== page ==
Ann et al. Mating type and pathogenicity of Phytophthora infestans in Taiwan

Bot. Bull. Acad. Sin. (1998) 39: 33_37

Mating type distribution and pathogenicity of Phytophthora infestans in Taiwan

P. J. Ann1, T. T. Chang2,3 and L. L. Chern2

1Chia-Yi Agricultural Experiment Station, Chia-yi, Taiwan, Republic of China

2Division of Forest Protection, Taiwan Forestry Research Institute, 53 Nan-Hai Road, Taipei, Taiwan, Republic of China

(Received April 22, 1997; Accepted November 18, 1997)

Abstract. Taiwanese isolates of Phytophthora infestans were examined for mating types and pathogenicity to tomato and potato. A total of 70 isolates, including 68 isolates from tomato and 2 isolates from potato, from six counties of Taiwan were all A1 mating type. Three tomato isolates of P. infestans caused only leaf blight of tomato, while two isolates obtained from potato were able to cause the disease both on potato and tomato, indicating that host-specific strains of P. infestans occur in Taiwan.

Keywords: Host specificity; Mating type; Phytophthora infestans; Potato; Taiwan; Tomato.

Introduction

The fungus Phytophthora infestans (Montagne) de Bary is a heterothallic oomycete with two compatibility mating types designated as A1 and A2 (Gallegly and Galindo, 1960). This species has been known to exist in Taiwan since the early 1900s, causing late blight of potato and tomato (Kawakami and Suzuki, 1908; Sawada, 1919). Three tomato isolates of the fungus belonging to the A1 mating type from Taiwan have been analyzed for genetic variation at two allozyme loci, glucose-6-phosphate isomerase and peptidase, and for nuclear DNA haplotype. The three isolates all had a genotype identifical with the one previously found throughout the world, designated as US-1 (Koh et al., 1994). However, the mating type composition and pathogenicity to tomato and potato within the P. infestans population of Taiwan have not previously been documented. Results of an investigation into these aspects are reported in this paper.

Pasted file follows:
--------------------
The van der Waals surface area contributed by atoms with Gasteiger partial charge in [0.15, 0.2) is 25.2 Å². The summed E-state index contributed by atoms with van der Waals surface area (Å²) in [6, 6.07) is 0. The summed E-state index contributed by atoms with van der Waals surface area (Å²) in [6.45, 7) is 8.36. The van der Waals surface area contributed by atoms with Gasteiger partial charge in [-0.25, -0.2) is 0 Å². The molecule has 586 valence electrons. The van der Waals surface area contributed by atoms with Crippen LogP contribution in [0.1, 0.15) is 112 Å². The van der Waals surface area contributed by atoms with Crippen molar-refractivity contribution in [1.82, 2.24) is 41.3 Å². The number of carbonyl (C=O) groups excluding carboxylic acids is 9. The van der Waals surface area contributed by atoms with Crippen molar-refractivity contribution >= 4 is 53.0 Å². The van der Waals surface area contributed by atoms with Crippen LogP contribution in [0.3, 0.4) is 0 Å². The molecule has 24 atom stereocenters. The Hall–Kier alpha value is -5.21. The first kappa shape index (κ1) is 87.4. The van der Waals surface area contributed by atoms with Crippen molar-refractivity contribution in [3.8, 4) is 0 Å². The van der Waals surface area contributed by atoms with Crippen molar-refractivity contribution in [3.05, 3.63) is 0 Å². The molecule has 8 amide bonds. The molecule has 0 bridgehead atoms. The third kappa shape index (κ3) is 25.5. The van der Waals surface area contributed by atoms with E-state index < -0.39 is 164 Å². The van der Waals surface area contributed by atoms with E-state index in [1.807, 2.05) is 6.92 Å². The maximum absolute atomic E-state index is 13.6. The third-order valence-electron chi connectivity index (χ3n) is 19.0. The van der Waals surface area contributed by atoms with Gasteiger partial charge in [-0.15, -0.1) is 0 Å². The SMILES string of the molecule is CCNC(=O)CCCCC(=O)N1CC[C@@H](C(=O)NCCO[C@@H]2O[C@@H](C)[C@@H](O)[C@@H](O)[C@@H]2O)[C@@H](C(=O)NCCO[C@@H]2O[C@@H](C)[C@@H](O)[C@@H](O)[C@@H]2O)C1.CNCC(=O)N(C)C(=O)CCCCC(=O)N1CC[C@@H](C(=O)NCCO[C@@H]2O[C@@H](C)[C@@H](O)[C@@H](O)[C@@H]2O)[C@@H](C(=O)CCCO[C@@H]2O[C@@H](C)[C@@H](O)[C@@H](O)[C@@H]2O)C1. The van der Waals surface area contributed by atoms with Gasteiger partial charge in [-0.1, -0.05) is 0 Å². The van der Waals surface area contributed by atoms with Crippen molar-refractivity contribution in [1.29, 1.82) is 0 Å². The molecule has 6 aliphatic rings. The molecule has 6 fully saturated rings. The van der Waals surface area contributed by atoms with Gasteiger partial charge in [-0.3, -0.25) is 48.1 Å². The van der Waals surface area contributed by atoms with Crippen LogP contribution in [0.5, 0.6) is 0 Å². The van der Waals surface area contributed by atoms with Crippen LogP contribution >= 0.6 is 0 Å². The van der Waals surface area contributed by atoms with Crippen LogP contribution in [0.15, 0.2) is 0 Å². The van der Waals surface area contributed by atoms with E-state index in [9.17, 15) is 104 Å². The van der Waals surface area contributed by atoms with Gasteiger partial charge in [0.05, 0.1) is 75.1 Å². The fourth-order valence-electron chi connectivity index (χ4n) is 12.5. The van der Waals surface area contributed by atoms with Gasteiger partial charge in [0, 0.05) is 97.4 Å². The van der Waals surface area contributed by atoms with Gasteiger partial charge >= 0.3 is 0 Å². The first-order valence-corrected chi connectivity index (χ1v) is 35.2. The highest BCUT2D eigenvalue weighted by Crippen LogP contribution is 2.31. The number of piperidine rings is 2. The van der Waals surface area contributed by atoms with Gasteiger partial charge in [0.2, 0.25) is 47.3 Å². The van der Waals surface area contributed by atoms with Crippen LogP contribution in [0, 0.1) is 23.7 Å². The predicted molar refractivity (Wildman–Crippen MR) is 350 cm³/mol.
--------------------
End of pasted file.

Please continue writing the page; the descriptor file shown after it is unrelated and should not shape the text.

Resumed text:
Materials and Methods

Isolation of Phytophthora infestans

Samples of blighted tomato and potato leaves were collected from tomato and potato fields in 1993_1996. The blighted leaves were kept in a plastic bag for 2_4 days at 20C to promote sporangia formation. The sporangia were picked off the blighted leaves using a sterile needle and spread on rye B agar (Frinking et al., 1987) or green pea agar (Shattock et al., 1990) amended with 100 ppm ampicillin, 50 ppm mycostatin, and 10 ppm

pentachloronitrobenzene after autoclaving. After incubation at 20C for 5_10 days, mycelia of P. infestans germinating from sporangia were transferred to rye B agar or green pea agar.

Characteristics of Phytophthora infestans